Spain welcomed a record number of tourists in 2023, with around 84 million international visitors going to one of Europe’s most popular destinations. While other countries in the EU still stood below pre-Covid levels and worldwide tourism is only expected to make a full comeback by the end of the year, Spain was one of the countries that led to the tourism sector in the EU to already exceed 2019 figures last year.
The 84 million visitors represent a 17% increase compared to 2022 and are 1% more than the 83.7 million tourists Spain saw in 2019, Tourism Minister Jordi Hereu confirmed on 19 January. However, while the increase in the number of visitors is of only 1%, they spent 17% more than in 2019, amounting €108 billion and accounting for 12.8% of the country’s GDP. “All in all, 2023 has been a very positive year and a record year … we are still on the same path to prosperity”, Hereu said.
Looking ahead to this year, the minister refrained from making any long term predictions, but anticipated 23.2 million foreign visitors in the first quarter, 11% more than in 2023, and a 18% increase in spending. According to estimates from non-profit organization Exceltour (Alliance for Excellence in Tourism), Spain could cash in €200 billion from tourism by the end of the year, increasing GDP contribution to 13.4%.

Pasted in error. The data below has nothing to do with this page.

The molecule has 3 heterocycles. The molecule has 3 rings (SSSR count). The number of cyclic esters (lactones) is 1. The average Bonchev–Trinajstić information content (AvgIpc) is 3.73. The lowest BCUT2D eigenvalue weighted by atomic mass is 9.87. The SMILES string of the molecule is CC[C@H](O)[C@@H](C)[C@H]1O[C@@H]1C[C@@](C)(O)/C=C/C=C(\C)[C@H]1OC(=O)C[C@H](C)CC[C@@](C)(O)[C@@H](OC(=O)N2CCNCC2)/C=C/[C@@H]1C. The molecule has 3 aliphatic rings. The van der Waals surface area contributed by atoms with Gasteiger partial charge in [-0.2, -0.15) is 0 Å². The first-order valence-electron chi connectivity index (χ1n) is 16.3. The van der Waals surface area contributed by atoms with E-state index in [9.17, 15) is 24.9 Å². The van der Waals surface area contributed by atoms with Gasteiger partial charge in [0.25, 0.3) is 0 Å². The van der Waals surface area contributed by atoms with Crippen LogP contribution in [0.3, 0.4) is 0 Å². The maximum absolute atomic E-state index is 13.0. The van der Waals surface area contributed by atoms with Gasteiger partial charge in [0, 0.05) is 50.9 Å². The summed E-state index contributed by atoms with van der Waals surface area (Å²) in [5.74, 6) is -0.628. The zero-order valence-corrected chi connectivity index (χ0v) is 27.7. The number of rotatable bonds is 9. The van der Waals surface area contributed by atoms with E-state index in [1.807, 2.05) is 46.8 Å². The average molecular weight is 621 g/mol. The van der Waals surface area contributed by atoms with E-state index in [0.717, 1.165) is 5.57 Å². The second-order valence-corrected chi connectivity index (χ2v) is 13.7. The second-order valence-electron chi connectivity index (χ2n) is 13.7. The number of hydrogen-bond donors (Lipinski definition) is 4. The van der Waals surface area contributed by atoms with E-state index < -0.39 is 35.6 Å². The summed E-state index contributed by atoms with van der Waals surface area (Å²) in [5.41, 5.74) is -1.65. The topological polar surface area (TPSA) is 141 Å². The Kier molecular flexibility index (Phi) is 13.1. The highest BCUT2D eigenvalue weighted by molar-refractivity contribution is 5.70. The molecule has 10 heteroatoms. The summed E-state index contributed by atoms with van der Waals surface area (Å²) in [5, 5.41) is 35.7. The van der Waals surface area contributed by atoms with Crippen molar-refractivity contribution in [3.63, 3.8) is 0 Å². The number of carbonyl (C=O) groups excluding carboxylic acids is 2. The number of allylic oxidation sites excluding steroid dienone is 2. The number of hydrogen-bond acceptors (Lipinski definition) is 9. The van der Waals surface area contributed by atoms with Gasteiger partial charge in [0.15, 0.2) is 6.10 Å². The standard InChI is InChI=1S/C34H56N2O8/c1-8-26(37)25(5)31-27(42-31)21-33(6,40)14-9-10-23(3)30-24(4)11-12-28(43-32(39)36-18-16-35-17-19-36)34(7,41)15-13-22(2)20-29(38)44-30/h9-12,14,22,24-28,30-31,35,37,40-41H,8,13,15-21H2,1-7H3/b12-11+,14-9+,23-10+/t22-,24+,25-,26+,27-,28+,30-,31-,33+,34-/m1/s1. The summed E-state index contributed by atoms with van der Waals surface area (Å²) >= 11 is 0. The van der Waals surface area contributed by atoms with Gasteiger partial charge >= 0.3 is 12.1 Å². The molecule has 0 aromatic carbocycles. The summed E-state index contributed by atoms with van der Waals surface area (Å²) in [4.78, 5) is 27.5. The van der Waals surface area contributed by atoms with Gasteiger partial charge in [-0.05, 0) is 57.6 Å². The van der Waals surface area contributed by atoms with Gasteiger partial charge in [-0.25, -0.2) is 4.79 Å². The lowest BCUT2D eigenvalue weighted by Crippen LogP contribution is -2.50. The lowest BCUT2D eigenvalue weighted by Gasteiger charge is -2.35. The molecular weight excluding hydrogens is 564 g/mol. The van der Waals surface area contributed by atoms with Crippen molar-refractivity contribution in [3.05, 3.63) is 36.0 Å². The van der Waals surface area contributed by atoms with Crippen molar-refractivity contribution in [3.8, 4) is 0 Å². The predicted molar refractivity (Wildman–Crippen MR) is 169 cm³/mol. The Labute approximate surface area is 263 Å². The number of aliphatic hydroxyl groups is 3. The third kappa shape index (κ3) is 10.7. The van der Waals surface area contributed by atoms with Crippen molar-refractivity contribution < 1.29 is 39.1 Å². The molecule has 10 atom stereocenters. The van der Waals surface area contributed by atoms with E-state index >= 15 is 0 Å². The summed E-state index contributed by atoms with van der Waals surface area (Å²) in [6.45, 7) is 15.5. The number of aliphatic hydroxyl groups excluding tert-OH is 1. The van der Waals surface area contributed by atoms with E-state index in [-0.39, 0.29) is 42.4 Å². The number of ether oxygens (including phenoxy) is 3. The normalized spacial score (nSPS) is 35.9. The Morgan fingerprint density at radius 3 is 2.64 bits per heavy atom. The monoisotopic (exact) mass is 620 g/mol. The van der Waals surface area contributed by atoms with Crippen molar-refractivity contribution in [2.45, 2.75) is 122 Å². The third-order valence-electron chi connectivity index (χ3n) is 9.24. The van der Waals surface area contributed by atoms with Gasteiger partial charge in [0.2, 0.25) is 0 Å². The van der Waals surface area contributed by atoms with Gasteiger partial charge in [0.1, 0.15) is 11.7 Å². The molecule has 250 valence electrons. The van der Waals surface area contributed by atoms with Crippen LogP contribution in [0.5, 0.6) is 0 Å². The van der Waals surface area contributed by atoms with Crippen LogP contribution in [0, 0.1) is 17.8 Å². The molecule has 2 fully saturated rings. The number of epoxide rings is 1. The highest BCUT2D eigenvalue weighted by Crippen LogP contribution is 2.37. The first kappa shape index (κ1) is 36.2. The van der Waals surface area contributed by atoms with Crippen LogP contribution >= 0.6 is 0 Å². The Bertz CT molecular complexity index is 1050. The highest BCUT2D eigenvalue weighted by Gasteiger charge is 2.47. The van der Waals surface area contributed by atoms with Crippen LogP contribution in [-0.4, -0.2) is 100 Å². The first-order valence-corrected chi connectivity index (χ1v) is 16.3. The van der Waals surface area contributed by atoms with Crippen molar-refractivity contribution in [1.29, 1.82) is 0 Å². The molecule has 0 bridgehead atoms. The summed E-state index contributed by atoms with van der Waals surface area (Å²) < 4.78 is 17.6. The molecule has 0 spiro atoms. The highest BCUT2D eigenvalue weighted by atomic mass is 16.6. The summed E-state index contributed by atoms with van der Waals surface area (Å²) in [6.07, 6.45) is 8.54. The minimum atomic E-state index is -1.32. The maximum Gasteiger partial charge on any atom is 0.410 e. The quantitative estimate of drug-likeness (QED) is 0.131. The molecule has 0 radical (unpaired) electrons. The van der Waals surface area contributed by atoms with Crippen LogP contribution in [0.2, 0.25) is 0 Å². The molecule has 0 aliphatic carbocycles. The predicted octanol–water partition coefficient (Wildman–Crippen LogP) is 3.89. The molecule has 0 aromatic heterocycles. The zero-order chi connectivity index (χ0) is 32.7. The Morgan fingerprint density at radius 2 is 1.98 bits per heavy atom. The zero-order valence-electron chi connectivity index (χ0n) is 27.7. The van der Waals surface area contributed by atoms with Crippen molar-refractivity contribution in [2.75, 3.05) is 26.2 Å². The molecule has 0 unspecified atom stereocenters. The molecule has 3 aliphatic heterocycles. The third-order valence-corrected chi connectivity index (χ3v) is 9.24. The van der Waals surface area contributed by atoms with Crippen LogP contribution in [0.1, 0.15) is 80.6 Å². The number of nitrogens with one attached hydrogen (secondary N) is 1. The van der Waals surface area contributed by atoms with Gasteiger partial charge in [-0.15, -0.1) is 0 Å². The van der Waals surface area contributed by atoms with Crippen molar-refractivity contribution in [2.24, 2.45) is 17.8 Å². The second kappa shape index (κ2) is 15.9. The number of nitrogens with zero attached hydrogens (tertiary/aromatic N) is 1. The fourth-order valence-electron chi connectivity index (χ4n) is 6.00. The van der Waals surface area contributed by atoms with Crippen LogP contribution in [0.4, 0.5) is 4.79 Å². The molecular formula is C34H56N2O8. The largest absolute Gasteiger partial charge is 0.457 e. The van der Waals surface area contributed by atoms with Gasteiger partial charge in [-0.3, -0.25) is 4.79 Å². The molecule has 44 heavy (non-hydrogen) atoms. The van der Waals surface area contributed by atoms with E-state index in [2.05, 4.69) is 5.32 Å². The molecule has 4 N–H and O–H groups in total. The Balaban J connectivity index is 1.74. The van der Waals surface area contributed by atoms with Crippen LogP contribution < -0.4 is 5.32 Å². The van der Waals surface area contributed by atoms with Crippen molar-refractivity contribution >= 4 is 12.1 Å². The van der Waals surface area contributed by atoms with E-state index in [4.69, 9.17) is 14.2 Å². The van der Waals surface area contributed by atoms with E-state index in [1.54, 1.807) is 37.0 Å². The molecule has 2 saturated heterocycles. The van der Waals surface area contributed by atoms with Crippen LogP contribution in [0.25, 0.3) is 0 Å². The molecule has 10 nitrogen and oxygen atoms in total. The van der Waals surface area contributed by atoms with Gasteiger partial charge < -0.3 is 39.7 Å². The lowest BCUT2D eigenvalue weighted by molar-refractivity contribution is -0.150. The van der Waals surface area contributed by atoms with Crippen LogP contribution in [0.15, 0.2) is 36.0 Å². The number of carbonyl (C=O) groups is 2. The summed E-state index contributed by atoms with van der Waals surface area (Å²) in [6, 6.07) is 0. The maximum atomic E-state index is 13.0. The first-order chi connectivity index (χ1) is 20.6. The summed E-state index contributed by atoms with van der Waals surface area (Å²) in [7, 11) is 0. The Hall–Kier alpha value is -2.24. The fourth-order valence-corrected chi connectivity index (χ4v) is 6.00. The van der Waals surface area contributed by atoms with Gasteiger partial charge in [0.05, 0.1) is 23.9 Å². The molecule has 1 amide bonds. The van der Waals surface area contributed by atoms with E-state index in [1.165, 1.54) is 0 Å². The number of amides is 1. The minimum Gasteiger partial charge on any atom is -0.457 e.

We have to govern tourism. The whole tourist offer must be regulated and a sustainable mix must be achieved in each area.Jordi Hereu, Spanish Minister of Tourism
On the other hand, Hereu acknowledged the need to also not allow tourism to grow uncontrollably. The country has been at odds with tourism, especially post-pandemic, and the minister highlighted especially the needs to regulate both the growth and type of tourism accommodation and to protect the locals from tourism disruptions as much as possible.
Already form the end of 2022, Mallorca announced it would reduce the number of hotel beds available on the island, in a tourism approach shift to “greater value and less volume”. In April last year, Barcelona Deputy Mayor compared tourists from cruise ships to a “plague of locusts”, looking to limit the number of cruises anchoring at the city’s ports, after already introducing measures against large groups of tourists in 2022.
The fight against overtourism continued over the summer, with Santiago de Compostela launching a “conscious tourism” campaign, while Mayor Goretti Sanmartín announced plans to introduce a tourist tax in 2025. August saw activists using anti-English sentiment in overtourism campaigns, while the latest tourism management news came from San Sebastián in November, announcing plans to ban new hotels and tourist accommodation.